fdisk /dev/XXX). Create each drive in the partition table using the partition table you copied down earlier. Use ‘n’ to add each partition. Follow its prompts to partition it correctly, including typing in the starting and ending cylinder number for each partition. Make sure to toggle as bootable any partition that had a star, and go edit the partition types to match the original ones. If you need to figure out any command, use ‘m’ to see the help menu. After setting up what you think is correct, print the partition table using ‘p’. If its correct, you can write it to the disk and move on. If it’s not correct, delete partitions and try again.
Step 4: At this point, the new drive is ready for the data. You can now copy it there, either from the copy you made in step 2, or from the original drive. The same commands are used to copy the data to the new drive, but the “of=” will be a device this time instead of a file. If you are lucky enough to get both drives in the same computer, this can be as simple as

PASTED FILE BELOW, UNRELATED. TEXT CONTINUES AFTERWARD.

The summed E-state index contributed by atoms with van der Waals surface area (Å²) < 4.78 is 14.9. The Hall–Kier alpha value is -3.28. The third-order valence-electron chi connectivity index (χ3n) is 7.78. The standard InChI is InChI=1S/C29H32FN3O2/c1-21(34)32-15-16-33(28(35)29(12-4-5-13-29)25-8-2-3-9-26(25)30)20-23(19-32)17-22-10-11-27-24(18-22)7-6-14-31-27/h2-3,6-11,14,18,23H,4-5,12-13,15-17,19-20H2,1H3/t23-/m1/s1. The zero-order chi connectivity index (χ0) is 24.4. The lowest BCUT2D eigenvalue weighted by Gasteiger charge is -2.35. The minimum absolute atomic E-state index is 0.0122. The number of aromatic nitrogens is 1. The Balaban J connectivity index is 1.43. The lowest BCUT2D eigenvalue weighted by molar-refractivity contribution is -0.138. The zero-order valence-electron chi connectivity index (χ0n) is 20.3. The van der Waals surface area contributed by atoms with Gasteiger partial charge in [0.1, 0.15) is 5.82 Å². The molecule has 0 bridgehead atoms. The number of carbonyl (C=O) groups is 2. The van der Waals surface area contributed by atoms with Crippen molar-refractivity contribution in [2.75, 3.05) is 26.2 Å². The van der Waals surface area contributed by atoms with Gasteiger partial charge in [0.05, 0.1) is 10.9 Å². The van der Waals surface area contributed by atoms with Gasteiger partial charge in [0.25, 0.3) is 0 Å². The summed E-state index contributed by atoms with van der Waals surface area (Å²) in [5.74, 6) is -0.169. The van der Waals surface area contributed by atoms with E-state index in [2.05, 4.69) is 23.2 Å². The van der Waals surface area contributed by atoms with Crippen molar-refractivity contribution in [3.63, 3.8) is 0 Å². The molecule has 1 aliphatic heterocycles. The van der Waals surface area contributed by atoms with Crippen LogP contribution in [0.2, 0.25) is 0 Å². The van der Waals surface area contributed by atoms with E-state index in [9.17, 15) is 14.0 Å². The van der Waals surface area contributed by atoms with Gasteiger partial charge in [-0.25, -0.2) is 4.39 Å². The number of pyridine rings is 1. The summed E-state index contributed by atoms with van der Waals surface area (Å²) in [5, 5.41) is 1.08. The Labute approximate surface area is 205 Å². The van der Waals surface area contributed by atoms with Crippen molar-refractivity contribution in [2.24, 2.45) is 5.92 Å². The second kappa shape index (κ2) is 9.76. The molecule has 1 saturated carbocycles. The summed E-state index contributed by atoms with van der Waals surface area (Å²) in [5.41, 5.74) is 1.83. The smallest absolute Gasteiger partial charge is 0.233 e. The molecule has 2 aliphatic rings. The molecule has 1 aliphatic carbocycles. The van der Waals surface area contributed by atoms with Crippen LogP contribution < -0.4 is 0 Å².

dd if=/dev/hda1 of=/dev/hdb1 bs=32M
for each partition. If you’re not that lucky, you can use ssh or netcat as described in Step 2.
Step 5: The last step is to make the new drive bootable. This varies for different OSes. If you’re an expert in master-boot-records, stop reading, because I am not. If you only run WinXP, you’ll want to boot from the windows install/rescue CD and run the “fixmbr” command from the repair console. If you run Linux, there’s a good chance you’ll use grub, so you can find a howto on grub mbr installation and setup. The boot menu from your old drive should work just fine, it’s just a matter of getting grub itself installed on the mbr. In my case, I mounted the new drive, and used ‘chroot’ to fool my shell that it was running under the new disk, and ran the grub commands from there. Your LiveCD may have grub on it natively.
Congrats! If everything went perfectly, you should now have a working new drive with extra space on it which can be partitioned and used once you get back into your running OS. If not, then hopefully you still have the copies made in step 2 so you can repeat the process or ask someone for help. Note that when I booted into WindowsXP, I had to give it some time to recognize the new drive before it was happy, including a few reboots including a couple into SafeMode.